The idea of totality of motion is a rather interesting and would come to human minds as common sense. It is however, very different. This would be my concern in my development of mechanics with arc length as parameter. Let me share this idea I have, that has been in my mind for some time now. Consider a dissipative force. It is, of course, always act opposite of the direction of motion. Now try to integrate the force through the region where it retraces its path. Because we have said the force acts opposite the direction of motion, the sign must change whenever the direction changes. Thus the integral that we are doing is separated into two parts, one with positive sign and the other negative. That is
F = - sgn(v) F(q)
F = - sgn(v)F(dq/dt)
The work done by
W = - (int( sgn(v) F(q)dq)
W = - (int(sgn(v)F(dq/dt)d(dq/dt)dt).
The presence of sgn(v) implies the separated parts of the integration in accordance to sign. Now I present this idea of mine, which I am not sure of its truth. If we parametrized this function F with the arc length, s , and put restriction such that W(a) > W(b) for a>b, we will have a irreversible work function and we may replace the integral mentioned with a single integral. Furthermore, the bijectivity of the arc length function tells us that F may be a function of s ( F that is function of ds/dt may be mapped as F(s)).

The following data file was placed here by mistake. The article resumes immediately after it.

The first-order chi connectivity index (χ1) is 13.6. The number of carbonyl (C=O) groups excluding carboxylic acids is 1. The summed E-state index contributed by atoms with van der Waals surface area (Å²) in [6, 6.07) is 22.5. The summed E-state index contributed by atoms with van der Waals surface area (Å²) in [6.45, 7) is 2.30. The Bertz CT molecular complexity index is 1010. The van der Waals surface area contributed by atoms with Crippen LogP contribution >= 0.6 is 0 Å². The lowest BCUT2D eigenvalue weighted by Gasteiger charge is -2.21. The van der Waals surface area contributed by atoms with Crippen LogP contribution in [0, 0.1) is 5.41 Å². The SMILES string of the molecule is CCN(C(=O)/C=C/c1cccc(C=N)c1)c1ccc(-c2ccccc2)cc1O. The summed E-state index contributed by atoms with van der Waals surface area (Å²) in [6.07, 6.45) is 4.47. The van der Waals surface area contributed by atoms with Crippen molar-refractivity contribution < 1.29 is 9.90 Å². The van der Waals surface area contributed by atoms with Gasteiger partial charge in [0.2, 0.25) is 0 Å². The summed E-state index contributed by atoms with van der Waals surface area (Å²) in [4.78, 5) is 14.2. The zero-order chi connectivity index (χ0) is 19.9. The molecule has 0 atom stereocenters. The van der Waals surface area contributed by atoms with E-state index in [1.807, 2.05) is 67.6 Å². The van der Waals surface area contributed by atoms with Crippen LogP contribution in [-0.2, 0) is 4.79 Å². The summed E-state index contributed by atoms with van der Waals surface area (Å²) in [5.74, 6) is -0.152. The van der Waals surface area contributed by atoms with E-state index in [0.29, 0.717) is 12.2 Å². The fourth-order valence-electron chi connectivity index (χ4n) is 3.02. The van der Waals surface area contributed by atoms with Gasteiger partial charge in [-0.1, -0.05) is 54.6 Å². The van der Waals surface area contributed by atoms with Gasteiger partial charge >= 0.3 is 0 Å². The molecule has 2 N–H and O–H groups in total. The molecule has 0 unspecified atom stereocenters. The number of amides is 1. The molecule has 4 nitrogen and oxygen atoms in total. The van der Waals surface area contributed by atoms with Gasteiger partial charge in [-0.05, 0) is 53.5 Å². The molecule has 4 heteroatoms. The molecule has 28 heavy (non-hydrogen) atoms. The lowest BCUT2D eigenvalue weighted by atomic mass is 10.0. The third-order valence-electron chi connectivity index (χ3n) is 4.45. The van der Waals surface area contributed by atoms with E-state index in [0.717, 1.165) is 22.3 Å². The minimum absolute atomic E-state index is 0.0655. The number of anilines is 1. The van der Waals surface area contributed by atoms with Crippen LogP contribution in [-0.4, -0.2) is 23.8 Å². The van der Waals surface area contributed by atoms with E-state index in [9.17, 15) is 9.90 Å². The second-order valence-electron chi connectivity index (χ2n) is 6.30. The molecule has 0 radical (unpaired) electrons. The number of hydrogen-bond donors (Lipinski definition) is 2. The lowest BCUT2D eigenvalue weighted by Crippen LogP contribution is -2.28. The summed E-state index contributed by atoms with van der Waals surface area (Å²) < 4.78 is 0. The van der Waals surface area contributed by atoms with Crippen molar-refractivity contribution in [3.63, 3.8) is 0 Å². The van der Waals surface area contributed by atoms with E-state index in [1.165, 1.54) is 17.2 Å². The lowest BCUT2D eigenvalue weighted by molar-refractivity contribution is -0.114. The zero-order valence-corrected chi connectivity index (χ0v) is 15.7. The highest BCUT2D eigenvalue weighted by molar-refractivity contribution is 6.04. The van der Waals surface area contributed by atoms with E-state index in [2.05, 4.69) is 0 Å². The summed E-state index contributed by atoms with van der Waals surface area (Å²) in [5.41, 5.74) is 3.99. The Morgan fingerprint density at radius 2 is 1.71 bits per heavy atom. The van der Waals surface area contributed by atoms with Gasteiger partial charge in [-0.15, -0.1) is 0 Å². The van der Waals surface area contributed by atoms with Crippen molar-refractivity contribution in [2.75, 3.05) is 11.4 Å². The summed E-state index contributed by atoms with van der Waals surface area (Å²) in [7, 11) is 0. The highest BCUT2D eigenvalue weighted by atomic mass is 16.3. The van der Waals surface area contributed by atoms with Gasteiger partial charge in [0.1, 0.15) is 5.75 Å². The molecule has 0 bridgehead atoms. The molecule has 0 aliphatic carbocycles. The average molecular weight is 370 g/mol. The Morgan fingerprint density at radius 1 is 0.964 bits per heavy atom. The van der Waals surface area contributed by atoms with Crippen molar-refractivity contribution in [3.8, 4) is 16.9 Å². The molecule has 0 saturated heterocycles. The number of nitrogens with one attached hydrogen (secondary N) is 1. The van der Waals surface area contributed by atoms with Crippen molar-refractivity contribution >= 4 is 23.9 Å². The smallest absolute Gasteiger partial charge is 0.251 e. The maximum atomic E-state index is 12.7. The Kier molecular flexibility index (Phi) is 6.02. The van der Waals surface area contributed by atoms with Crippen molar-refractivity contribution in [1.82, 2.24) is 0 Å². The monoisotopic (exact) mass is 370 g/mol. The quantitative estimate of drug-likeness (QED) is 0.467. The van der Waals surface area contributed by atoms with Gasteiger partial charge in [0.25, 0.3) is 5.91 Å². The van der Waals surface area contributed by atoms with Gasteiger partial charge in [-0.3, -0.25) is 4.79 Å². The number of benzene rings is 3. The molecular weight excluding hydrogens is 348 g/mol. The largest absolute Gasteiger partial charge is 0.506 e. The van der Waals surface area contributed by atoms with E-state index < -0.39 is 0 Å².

Now comes the issue of the totality of motion. If the motion can be determined by its initial conditions, that is q = f(t) and dq/dt = f'(t) (which implies s = g(t) and s'= g'(t)), can the force be parametrized as above? Can it be related to such deterministic mapping? What happens if this force is seen from the quantum mechanical perspective? Can we assume the solution exist, and work with the known form of the solution, not the equation itself? These are questions that remain for me to answer, which to some degree, philosophical. I do hope readers will enlight me and provide insights that supports or reject my proposition.